P-Value Won’t Set Us Free

By: Doug Popken, SVP Analytics

NextHealth has been very successful in developing the ability to measure attributable program lift across a variety of KPIs. One of the key challenges in doing so has been to create ways to accurately compute measures of uncertainty (confidence intervals, statistical power, and p-value), even when the KPI data is noisy, skewed, and full of zero-values. The modern, statistical bootstrap method and Bayesian approaches have been critical to accomplishing this, and they have been deployed in the platform. Clients have been very excited to see the statistically sound results, with one even going so far as to say, “P-value is the new ROI”!

But it is also true that statistically significant results are not always attainable, even when the “true” underlying impact of a program is positive. There may not always be enough members or enough measurement time to fully assess the KPI in question. Or there may not ultimately be any impact to find. For example, a “total cost of care” KPI can be highly variable and require thousands of member years (or more) to obtain a good measurement; however, it may not be possible or practical to gather that amount of data.

The campaign optimization component of the NextHealth platform already makes allocation decisions based on impact measurements, and it can do so without the need for statistical certainty.  It evaluates the distribution of results for each campaign (see figure below), and then allocates the next round of interventions to maximize expected impact according to the uncertainties.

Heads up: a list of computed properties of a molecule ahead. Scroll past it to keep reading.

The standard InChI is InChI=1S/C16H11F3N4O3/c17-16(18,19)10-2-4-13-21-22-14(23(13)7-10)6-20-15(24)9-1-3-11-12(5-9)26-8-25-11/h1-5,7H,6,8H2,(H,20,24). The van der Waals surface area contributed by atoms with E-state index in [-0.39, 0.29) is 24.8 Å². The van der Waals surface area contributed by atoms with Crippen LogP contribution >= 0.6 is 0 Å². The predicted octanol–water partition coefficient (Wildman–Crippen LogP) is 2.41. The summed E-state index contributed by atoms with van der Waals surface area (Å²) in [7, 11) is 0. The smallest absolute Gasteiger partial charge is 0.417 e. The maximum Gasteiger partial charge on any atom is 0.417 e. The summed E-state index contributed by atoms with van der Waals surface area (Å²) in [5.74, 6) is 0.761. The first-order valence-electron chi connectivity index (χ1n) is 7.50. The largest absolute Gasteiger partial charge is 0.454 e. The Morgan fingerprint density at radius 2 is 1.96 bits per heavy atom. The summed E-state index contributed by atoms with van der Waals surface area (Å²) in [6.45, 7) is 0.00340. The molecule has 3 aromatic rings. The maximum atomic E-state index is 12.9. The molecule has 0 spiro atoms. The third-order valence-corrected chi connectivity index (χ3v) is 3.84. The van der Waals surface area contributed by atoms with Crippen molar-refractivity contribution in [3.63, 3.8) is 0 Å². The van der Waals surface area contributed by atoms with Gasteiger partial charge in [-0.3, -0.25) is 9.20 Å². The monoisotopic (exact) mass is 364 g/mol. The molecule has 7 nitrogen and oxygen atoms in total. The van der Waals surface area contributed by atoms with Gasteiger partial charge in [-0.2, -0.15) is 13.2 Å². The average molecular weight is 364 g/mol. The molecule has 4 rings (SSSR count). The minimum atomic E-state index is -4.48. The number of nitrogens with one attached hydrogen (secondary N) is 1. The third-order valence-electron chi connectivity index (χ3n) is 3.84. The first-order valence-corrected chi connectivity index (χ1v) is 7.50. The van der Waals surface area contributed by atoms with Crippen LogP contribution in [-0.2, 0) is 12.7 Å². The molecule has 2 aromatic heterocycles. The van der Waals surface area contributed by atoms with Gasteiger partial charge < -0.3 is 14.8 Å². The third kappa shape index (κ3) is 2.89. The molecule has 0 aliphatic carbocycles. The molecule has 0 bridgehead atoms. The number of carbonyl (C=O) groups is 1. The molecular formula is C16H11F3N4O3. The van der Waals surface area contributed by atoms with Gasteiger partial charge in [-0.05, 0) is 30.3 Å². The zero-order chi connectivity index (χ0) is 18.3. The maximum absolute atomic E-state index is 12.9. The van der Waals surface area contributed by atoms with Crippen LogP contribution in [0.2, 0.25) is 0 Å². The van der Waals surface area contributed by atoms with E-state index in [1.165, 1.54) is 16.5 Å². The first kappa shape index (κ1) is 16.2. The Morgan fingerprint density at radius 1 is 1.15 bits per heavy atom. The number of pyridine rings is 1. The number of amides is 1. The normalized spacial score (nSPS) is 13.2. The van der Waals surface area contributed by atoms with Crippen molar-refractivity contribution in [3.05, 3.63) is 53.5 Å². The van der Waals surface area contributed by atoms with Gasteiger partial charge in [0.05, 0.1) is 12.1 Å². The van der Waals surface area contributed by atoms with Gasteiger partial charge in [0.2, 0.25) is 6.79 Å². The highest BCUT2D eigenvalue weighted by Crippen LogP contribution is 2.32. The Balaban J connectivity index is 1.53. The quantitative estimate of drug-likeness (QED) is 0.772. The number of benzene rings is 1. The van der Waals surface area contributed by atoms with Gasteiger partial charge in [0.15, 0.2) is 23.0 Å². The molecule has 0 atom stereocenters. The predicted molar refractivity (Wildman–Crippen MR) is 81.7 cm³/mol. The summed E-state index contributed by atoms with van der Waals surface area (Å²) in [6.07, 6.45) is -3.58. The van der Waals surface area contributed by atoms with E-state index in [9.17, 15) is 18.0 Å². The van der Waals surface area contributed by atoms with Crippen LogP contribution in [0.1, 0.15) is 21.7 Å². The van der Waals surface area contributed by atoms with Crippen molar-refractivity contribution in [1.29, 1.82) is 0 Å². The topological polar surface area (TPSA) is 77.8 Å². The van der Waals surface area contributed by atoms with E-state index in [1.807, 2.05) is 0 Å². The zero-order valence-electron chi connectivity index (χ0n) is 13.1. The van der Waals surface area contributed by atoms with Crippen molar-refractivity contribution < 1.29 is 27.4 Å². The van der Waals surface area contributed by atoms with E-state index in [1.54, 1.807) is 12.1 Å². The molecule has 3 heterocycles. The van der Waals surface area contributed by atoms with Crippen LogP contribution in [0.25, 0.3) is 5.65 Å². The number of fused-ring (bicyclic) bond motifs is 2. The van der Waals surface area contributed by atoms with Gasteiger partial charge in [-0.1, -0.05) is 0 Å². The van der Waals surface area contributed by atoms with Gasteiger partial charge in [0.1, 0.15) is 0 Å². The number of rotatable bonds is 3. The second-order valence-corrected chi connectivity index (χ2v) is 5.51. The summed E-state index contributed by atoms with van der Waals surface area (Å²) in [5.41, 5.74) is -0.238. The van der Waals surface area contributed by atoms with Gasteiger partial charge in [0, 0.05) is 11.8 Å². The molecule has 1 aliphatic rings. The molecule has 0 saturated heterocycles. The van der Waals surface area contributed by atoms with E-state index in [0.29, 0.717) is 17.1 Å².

Figure 1.  KPI Lift Distributions by Campaign

Now let’s look at the somewhat similar situation faced by a human decision-maker (DM).  Suppose that a program has been measured in the platform, and at the end of that program, we see some positive ROI, but it is not quite statistically significant. That is, the lower confidence limit (LCL) on the mean ROI is below zero.  See Figure 2 for an example.

Figure 2.  Example of Non-significant Positive ROI

Now, the decision-maker must decide whether to continue the program, and as a part of that decision, needs to know what ROI is reasonable to expect from it in the future. The decision will partially depend on the amount of risk that the DM wants to take on. In other words, what level of confidence is “sufficient”? 90%?  80%? Some other value? The DM also needs to know the minimum ROI associated with each level of confidence. It turns out, it is not difficult to transform a ROI distribution, as shown in Figure 2, to provide the needed data.  Without going into all the details, the result of the transformation is shown in Figure 3 (below), which is called an “ROI decision curve”.

Figure 3.  ROI Decision Curve

An ROI decision curve would allow the user of the platform to associate a minimum ROI (horizontal axis) with a probability (vertical axis). For example, there is a 92% chance the ROI is positive, but there is an 80% chance that the ROI is at least $55K. None of these statements require knowledge of p-value or whether the program even had statistically significant results. They are all a consequence of the probability distribution describing the lift, and consequently, the ROI. The user pegs their ROI assessment to the level of risk that they are comfortable with.

If you’d like to discuss ROI Decision Curves and how NextHealth’s analytical solution can help your organization optimize outcomes, please contact us.